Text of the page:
Last night was the sixth time I’ve seen Bob Dylan perform live. If you’ve read this blog before you’ll know that I revere the man. I don’t hide the fact that I believe him to be a poet and the premiere musical genius of the last 100 years. And probably longer than that. There, my predilection laid bare.
The last two times I saw Bob were at the Brixton Academy; that was a super venue in which to see a legend. This time it was at the O2, and much less than ideal (there’s another show tonight at the Roundhouse but I’m not able to make that one). There was no opening act. Despite the Jubilee tube line being down this weekend, I made it in plenty of time.
Bob’s performances have taken the same format for some time: the band strolls out and plays and not much else happens. A few songs get some background projection imagery – stars or lines or what have you – and there are a couple of floodlights. But that’s it. They don’t show video (so if you’re in the top tier of the stadium you probably see nothing but dots). There’s no smoke or flame or lasers. There’s no opening or between-song banter.
All you get are the greatest songs ever written, performed live by a genius, in new and exciting presentations.
Last night’s setlist:
1. Maggie’s Farm
2. The Times They Are A-Changin’
3. Things Have Changed
4. Chimes Of Freedom
5. Rollin’ And Tumblin’
6. The Lonesome Death Of Hattie Carroll
7. ‘Til I Fell In Love With You
8. Workingman’s Blues #2
9. Highway 61 Revisited
10. Ballad Of Hollis Brown
11. Po’ Boy
12. Honest With Me
13. When The Deal Goes Down
14. Thunder On The Mountain
15. Like A Rolling Stone
16. All Along The Watchtower
17. Spirit On The Water
18. Blowin’ In The Wind
Commenting on that setlist is difficult. It’s obviously a brilliant set of songs. If you look at previous nights’ setlists you’ll see that – unsurprisingly – he changes it up a lot every night. Every night has something to be jealous of. There are a lot of recent songs, also understandable. I did overhear the couple next to me say that last night’s show was much better than the previous night’s in Sheffield.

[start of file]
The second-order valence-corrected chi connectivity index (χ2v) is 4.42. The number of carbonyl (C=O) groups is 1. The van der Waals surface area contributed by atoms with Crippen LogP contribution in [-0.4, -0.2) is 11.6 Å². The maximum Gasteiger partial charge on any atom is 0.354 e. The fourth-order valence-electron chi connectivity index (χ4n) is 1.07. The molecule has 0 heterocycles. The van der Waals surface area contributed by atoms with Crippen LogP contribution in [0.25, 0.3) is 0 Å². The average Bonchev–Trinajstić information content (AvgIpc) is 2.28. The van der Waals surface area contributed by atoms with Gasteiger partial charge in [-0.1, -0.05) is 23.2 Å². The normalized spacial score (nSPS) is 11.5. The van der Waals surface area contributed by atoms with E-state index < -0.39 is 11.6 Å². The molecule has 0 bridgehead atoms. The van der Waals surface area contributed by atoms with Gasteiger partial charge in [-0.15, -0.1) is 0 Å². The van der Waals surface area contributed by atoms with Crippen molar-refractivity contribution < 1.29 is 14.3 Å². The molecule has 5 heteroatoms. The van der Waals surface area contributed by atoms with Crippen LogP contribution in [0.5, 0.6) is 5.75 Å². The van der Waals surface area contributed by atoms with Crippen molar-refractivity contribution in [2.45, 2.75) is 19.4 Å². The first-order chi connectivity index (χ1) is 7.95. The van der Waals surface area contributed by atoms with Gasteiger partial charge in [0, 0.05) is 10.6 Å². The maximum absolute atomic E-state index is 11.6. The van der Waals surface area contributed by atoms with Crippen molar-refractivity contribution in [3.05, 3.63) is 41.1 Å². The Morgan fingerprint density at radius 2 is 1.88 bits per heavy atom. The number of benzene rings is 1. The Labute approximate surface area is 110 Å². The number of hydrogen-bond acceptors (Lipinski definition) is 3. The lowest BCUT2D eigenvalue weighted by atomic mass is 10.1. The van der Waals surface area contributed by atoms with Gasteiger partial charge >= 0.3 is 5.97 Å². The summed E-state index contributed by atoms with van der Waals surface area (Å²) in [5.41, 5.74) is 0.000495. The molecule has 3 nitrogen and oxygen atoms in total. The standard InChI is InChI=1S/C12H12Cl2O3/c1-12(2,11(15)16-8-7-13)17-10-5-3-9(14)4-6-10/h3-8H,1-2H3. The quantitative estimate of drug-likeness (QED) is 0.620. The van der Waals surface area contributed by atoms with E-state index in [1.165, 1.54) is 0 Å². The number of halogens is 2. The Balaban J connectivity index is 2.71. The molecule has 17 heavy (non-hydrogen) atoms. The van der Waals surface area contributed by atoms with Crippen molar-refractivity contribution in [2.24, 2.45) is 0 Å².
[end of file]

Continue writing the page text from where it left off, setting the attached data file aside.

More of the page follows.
Bob sounded good, though that is a relative term. I recognise that if this was the first time someone who didn’t know the songs by heart heard a live Dylan performance they’d be baffled at his vocals. C’mon: he was never velvet-throated, he’s lived quite a life, and he’s 67 now. Sure he’s rough and nasally and indecipherable in places, but you get used to it. And he still gives it passion and wicked humour. He’s an old blues showman, a country gentleman crooner, a winking Dixieland object of our worship. It’s okay for him to sound dusty and worn and wise.
All of the old songs are treated so differently live: they change tempo, get different rhythm sections, have compressed lyrical cadences. Songs are very often unidentifiable until you hear the words. I imagine this is as much a respite from tedium for Bob as it is to make them easier for him to sing. I like this: I rarely want record-duplicate performances.
I was glad to see Bob play quite a lot of harmonica (on “The Times They Are A-Changin’”, “The Lonesome Death of Hattie Carroll”, “‘Til I Fell In Love With You”,”Highway 61 Revisited”, “Spirit On The Water”, and “Blowin’ In The Wind”).
“‘Til I Fell In Love With You” swung so much it almost fell over. “Highway 61…” had a big sexy finish. I was pleased to hear “Ballad of Hollis Brown”, an early song I’d not heard him do live before.
Some of the newer slower songs aren’t so impressive. I could have done without “Po’ Boy”,”When The Deal Goes Down”, and “Spirit On The Water”, which all felt sluggish rather than pretty.
As a few years earlier, “Honest With Me” and “Highway 61…” absolutely rock. “…Watchtower” was amazing; it was like the soundtrack to a western movie set in the Russian steppes, with a crazy, jangly, riding rhythm propelling it along. “Thunder On The Mountain” also had a great keyboard solo by Bob.
The closer, “Blowin’ In The Wind” was handled with a light touch. Too light, I initially thought. Its bouncy swing seemed to rob it of its power. But as the band played on it felt more like Bob once again denying any accountability as a prophet of protest. It felt like a purposeful deflation of his own self-importance, turning a song about warning into a singalong goodbye.
The wonderful, perverse old bugger.